I’ll return to the Fox piece in a moment. First, about the timing, compare Obama’s first post-presidential days to Bill Clinton’s immediate post-presidential trajectory (my emphasis):
On December 21, 2000, President Bill Clinton signed a bill called the Commodities Futures Modernization Act. This law ensured that derivatives could not be regulated, setting the stage for the financial crisis.
Just two months later, on February 5, 2001, Clinton received $125,000 from Morgan Stanley, in the form of a payment for a speech Clinton gave for the company in New York City. A few weeks later, Credit Suisse also hired Clinton for a speech, at a $125,000 speaking fee, also in New York. It turns out, Bill Clinton could make a lot of money, for not very much work.
Notice that just like Clinton was fresh off his late December win for Wall Street deregulation, Obama is fresh off his highly focused effort to pass TPP in the final days of his own presidency. Unlike Clinton, who won, Obama ultimately failed, but Obama’s win would have been much more monumental than Clinton’s. Commodities futures deregulation enriched just one industry, though it did help wreck the whole economy. TPP was truly “NAFTA on steroids,” a multi-industry monopoly protection scheme, and nearly everyone in America with real money would have benefited, not just the bankers.
By the way, if you compare Obama’s speaking fee with Clinton’s early fees, you may notice the price has gone up. (Clinton’s later fees grew in line with those prices. His 2015 fee was $500,000 per speech.) A good example of asset inflation — and that’s not sarcasm. Everything the rich are buying these days is rocketing up in price. See “Art and real estate are the new gold, says Blackrock CEO.”
Word and Deeds
I quoted Gasparino and Schwartz’s piece for a reason. In it you can see the double benefit Obama gets — Wall Street reward money, plus undeserved credit for opposing Wall Street while in office.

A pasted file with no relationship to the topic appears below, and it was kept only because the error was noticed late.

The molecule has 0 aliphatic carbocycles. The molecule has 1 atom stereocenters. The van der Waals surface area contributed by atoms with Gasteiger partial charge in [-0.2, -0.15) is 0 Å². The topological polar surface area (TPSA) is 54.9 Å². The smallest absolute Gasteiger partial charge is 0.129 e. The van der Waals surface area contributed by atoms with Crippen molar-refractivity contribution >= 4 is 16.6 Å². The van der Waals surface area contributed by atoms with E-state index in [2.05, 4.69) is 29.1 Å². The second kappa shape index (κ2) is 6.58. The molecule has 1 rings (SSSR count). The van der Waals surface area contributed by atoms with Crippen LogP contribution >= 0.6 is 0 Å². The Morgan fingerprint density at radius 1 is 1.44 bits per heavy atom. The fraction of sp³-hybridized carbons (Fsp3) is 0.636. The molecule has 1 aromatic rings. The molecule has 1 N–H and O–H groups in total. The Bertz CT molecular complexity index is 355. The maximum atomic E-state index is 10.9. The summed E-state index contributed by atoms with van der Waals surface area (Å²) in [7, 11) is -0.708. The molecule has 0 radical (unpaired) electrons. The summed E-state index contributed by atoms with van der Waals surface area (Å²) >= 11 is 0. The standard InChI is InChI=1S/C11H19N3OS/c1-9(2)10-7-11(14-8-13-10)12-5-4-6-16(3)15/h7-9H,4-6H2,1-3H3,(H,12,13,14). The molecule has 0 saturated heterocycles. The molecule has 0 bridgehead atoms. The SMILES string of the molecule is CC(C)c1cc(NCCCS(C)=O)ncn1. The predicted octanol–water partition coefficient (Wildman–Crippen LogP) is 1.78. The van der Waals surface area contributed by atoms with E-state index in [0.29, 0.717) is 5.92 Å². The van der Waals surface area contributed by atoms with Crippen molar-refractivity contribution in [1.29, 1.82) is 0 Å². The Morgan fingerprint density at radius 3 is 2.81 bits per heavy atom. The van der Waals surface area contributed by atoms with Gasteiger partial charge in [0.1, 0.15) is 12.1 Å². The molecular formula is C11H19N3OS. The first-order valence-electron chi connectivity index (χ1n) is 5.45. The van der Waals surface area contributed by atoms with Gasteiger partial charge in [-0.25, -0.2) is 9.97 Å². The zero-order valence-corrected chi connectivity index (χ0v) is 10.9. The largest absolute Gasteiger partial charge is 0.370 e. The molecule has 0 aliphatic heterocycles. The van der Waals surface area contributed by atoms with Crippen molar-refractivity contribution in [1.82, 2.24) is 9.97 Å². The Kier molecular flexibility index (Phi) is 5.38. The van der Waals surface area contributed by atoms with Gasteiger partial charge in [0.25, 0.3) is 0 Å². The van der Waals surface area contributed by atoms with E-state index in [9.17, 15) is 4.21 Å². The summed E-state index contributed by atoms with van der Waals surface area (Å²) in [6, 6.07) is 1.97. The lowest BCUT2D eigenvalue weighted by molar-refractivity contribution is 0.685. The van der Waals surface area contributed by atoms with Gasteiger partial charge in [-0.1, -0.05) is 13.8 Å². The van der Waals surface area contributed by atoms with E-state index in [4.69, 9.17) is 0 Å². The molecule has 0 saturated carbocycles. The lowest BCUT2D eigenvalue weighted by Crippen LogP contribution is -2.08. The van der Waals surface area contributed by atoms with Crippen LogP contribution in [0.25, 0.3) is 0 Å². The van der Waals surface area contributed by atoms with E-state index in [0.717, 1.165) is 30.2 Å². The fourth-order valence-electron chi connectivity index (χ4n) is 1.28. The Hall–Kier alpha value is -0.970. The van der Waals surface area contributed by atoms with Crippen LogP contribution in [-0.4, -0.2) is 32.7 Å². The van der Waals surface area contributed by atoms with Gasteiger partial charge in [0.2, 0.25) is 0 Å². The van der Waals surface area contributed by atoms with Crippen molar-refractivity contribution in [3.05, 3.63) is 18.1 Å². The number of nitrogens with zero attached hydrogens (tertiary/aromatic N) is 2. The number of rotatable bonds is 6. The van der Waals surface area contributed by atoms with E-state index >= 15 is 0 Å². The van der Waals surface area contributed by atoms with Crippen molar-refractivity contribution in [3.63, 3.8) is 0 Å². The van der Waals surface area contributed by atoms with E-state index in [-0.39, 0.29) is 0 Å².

Fox, in hitting him for hypocrisy — “given Obama’s record of attacks against Wall Street bankers for making huge salaries while average Americans were suffering from the ravages of the 2008 financial crisis” — actually praises him as an kind of “anti-Wall Street warrior” during his presidency, something (a) he certainly was not, but (b) something he desperately wants to be thought to have been.
After all, you can’t retire as a “champion of the people” if you don’t at least appear to champion the people. And you can’t be internationally loved in your “retirement” years if the world sees you as a quid-pro-quo greed head. Managing how the world sees him will be crucial to Obama’s success going forward.
And typical of Obama, the issue is words versus deeds. That “record of attacks” was entirely verbal. Obama’s deeds were the opposite of attacks; they were entirely supportive. Which is entirely to be expected given the level of funding Wall Street poured into making and keeping him president in the first place:
Wall Street Responsible For One-Third Of Obama’s Campaign Funds
One-third of the Obama re-election campaign’s record-breaking second-quarter fundraising came from sources associated with the financial sector, the Washington Post reports.
That percentage is up from the 20% of donations that came from Wall Street donors in 2008, and contradicts reports that a growing Wall Street animosity towards the Obama administration may jeopardize his re-election bid.
And please don’t forget that Obama’s real legacy, the one involving actual deeds, includes what David Dayen called “the greatest disintegration of black wealth in recent memory.” Of that I wrote this:
Occasionally, when there’s justice in the world, one is not just branded by the manicured and curated image one tries to project. One is branded instead by what one actually does in the sight of others.
Will Obama see more justice than the millions whose homelessness he caused? I guess that part of the story is still being written.
One can hope. It will be interesting to watch this unfold.
You Get What You Pay For
Bottom line — Wall Street invested millions in Barack Obama’s career in 2008 and 2012. That investment paid off over the eight years of his presidency to the tune of billions upon billions in profit and millions upon millions per year in executive compensation and bonuses.
It would not be at all surprising if Wall Street bankers were now saying “thank you” by giving him money he can keep. In fact, it would be entirely surprising if they weren’t.
UPDATE: I discussed this issue and post on “The Attitude with Arnie Arnesen,” WNHN-FM, progressive radio on New Hampshire. You can listen here; start at 30:00 (or earlier to listen to Garth Brooks sing “It Pays Big Money”).